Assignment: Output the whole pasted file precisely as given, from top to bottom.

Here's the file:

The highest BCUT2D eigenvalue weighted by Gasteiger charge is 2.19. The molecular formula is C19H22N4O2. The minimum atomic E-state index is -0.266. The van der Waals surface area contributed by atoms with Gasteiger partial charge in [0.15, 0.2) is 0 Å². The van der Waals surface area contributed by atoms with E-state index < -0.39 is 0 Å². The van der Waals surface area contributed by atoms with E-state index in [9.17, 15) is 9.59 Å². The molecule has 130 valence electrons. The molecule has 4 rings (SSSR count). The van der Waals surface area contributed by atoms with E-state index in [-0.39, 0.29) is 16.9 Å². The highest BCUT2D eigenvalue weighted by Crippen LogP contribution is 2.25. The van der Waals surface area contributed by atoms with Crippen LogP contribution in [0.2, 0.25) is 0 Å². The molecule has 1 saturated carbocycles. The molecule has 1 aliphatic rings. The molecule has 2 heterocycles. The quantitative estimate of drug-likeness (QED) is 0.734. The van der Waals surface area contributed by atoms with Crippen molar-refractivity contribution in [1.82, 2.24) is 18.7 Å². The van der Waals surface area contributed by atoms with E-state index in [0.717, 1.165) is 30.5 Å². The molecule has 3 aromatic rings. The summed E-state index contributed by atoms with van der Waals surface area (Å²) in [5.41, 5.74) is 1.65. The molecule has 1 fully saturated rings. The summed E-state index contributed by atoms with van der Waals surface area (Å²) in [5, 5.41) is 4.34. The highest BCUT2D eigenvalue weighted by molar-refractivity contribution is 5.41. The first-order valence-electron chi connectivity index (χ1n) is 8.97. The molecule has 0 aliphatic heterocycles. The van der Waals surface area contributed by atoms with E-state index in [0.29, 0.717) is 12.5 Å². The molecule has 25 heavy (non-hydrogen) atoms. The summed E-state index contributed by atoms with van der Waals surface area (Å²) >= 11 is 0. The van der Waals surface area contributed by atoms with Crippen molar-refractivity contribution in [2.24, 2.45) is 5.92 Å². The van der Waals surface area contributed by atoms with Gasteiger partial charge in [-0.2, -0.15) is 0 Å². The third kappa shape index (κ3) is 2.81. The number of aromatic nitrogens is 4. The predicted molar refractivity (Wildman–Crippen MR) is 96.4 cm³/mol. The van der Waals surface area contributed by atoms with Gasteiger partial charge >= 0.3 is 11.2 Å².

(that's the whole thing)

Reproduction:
The highest BCUT2D eigenvalue weighted by Gasteiger charge is 2.19. The molecular formula is C19H22N4O2. The minimum atomic E-state index is -0.266. The van der Waals surface area contributed by atoms with Gasteiger partial charge in [0.15, 0.2) is 0 Å². The van der Waals surface area contributed by atoms with E-state index < -0.39 is 0 Å². The van der Waals surface area contributed by atoms with E-state index in [9.17, 15) is 9.59 Å². The molecule has 130 valence electrons. The molecule has 4 rings (SSSR count). The van der Waals surface area contributed by atoms with E-state index in [-0.39, 0.29) is 16.9 Å². The highest BCUT2D eigenvalue weighted by Crippen LogP contribution is 2.25. The van der Waals surface area contributed by atoms with Crippen LogP contribution in [0.2, 0.25) is 0 Å². The molecule has 1 saturated carbocycles. The molecule has 1 aliphatic rings. The molecule has 2 heterocycles. The quantitative estimate of drug-likeness (QED) is 0.734. The van der Waals surface area contributed by atoms with Crippen molar-refractivity contribution in [1.82, 2.24) is 18.7 Å². The van der Waals surface area contributed by atoms with E-state index in [0.717, 1.165) is 30.5 Å². The molecule has 3 aromatic rings. The summed E-state index contributed by atoms with van der Waals surface area (Å²) in [5.41, 5.74) is 1.65. The molecule has 1 fully saturated rings. The summed E-state index contributed by atoms with van der Waals surface area (Å²) in [5, 5.41) is 4.34. The highest BCUT2D eigenvalue weighted by molar-refractivity contribution is 5.41. The first-order valence-electron chi connectivity index (χ1n) is 8.97. The molecule has 0 aliphatic heterocycles. The van der Waals surface area contributed by atoms with E-state index in [0.29, 0.717) is 12.5 Å². The molecule has 25 heavy (non-hydrogen) atoms. The summed E-state index contributed by atoms with van der Waals surface area (Å²) >= 11 is 0. The van der Waals surface area contributed by atoms with Crippen molar-refractivity contribution in [2.24, 2.45) is 5.92 Å². The van der Waals surface area contributed by atoms with Gasteiger partial charge in [-0.2, -0.15) is 0 Å². The third kappa shape index (κ3) is 2.81. The number of aromatic nitrogens is 4. The predicted molar refractivity (Wildman–Crippen MR) is 96.4 cm³/mol. The van der Waals surface area contributed by atoms with Gasteiger partial charge >= 0.3 is 11.2 Å².